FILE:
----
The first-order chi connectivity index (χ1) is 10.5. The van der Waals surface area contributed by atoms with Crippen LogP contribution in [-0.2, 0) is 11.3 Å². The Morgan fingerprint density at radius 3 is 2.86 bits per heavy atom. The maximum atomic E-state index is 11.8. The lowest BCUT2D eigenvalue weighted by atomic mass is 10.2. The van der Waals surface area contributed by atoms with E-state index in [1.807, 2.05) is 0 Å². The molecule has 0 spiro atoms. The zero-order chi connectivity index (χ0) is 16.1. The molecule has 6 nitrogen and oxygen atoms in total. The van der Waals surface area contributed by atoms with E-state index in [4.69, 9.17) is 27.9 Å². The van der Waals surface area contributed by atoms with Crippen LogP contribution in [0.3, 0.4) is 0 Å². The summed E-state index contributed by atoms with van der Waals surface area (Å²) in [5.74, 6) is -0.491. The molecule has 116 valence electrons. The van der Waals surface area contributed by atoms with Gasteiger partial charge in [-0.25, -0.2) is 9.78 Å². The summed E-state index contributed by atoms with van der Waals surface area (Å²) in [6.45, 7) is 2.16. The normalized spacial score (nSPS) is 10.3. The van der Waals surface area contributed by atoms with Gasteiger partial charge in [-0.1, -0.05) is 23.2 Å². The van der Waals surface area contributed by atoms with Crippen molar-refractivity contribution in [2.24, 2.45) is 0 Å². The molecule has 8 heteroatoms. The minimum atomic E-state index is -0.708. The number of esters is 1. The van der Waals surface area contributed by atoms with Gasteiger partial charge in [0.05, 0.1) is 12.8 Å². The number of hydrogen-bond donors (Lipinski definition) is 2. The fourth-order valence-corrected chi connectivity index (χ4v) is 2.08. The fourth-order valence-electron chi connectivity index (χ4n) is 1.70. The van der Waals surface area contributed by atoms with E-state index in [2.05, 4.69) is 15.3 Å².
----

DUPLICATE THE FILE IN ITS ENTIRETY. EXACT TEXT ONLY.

The first-order chi connectivity index (χ1) is 10.5. The van der Waals surface area contributed by atoms with Crippen LogP contribution in [-0.2, 0) is 11.3 Å². The Morgan fingerprint density at radius 3 is 2.86 bits per heavy atom. The maximum atomic E-state index is 11.8. The lowest BCUT2D eigenvalue weighted by atomic mass is 10.2. The van der Waals surface area contributed by atoms with E-state index in [1.807, 2.05) is 0 Å². The molecule has 0 spiro atoms. The zero-order chi connectivity index (χ0) is 16.1. The molecule has 6 nitrogen and oxygen atoms in total. The van der Waals surface area contributed by atoms with E-state index in [4.69, 9.17) is 27.9 Å². The van der Waals surface area contributed by atoms with Crippen LogP contribution in [0.3, 0.4) is 0 Å². The summed E-state index contributed by atoms with van der Waals surface area (Å²) in [5.74, 6) is -0.491. The molecule has 116 valence electrons. The van der Waals surface area contributed by atoms with Gasteiger partial charge in [-0.25, -0.2) is 9.78 Å². The summed E-state index contributed by atoms with van der Waals surface area (Å²) in [6.45, 7) is 2.16. The normalized spacial score (nSPS) is 10.3. The van der Waals surface area contributed by atoms with Gasteiger partial charge in [-0.1, -0.05) is 23.2 Å². The van der Waals surface area contributed by atoms with Crippen molar-refractivity contribution in [2.24, 2.45) is 0 Å². The molecule has 8 heteroatoms. The minimum atomic E-state index is -0.708. The number of esters is 1. The van der Waals surface area contributed by atoms with Gasteiger partial charge in [0.05, 0.1) is 12.8 Å². The number of hydrogen-bond donors (Lipinski definition) is 2. The fourth-order valence-corrected chi connectivity index (χ4v) is 2.08. The fourth-order valence-electron chi connectivity index (χ4n) is 1.70. The van der Waals surface area contributed by atoms with E-state index in [2.05, 4.69) is 15.3 Å².